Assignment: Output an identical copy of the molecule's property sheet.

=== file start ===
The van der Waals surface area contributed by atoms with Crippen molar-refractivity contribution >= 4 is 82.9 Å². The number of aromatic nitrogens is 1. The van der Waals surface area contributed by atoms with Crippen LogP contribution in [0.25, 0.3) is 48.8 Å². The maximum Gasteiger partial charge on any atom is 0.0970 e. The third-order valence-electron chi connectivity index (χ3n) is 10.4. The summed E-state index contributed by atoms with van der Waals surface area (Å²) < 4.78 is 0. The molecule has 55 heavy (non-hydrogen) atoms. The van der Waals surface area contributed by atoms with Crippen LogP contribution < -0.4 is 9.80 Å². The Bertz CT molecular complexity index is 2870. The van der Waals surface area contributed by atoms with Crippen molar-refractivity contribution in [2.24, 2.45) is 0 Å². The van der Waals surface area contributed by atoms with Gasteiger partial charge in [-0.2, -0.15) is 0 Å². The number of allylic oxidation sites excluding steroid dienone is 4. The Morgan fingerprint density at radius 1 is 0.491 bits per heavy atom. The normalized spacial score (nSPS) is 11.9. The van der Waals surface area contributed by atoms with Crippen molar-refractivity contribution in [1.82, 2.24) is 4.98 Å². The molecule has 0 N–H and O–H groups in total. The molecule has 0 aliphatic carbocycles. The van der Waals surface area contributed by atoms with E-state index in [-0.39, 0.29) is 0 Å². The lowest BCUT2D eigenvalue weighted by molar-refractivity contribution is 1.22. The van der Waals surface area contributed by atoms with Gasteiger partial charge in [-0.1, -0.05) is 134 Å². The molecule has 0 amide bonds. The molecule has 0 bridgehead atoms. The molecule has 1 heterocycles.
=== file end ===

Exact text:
The van der Waals surface area contributed by atoms with Crippen molar-refractivity contribution >= 4 is 82.9 Å². The number of aromatic nitrogens is 1. The van der Waals surface area contributed by atoms with Crippen LogP contribution in [0.25, 0.3) is 48.8 Å². The maximum Gasteiger partial charge on any atom is 0.0970 e. The third-order valence-electron chi connectivity index (χ3n) is 10.4. The summed E-state index contributed by atoms with van der Waals surface area (Å²) < 4.78 is 0. The molecule has 55 heavy (non-hydrogen) atoms. The van der Waals surface area contributed by atoms with Crippen LogP contribution < -0.4 is 9.80 Å². The Bertz CT molecular complexity index is 2870. The van der Waals surface area contributed by atoms with Crippen molar-refractivity contribution in [2.24, 2.45) is 0 Å². The van der Waals surface area contributed by atoms with Gasteiger partial charge in [-0.2, -0.15) is 0 Å². The number of allylic oxidation sites excluding steroid dienone is 4. The Morgan fingerprint density at radius 1 is 0.491 bits per heavy atom. The normalized spacial score (nSPS) is 11.9. The van der Waals surface area contributed by atoms with Crippen molar-refractivity contribution in [1.82, 2.24) is 4.98 Å². The molecule has 0 N–H and O–H groups in total. The molecule has 0 aliphatic carbocycles. The van der Waals surface area contributed by atoms with E-state index in [-0.39, 0.29) is 0 Å². The lowest BCUT2D eigenvalue weighted by molar-refractivity contribution is 1.22. The van der Waals surface area contributed by atoms with Gasteiger partial charge in [-0.1, -0.05) is 134 Å². The molecule has 0 amide bonds. The molecule has 0 bridgehead atoms. The molecule has 1 heterocycles.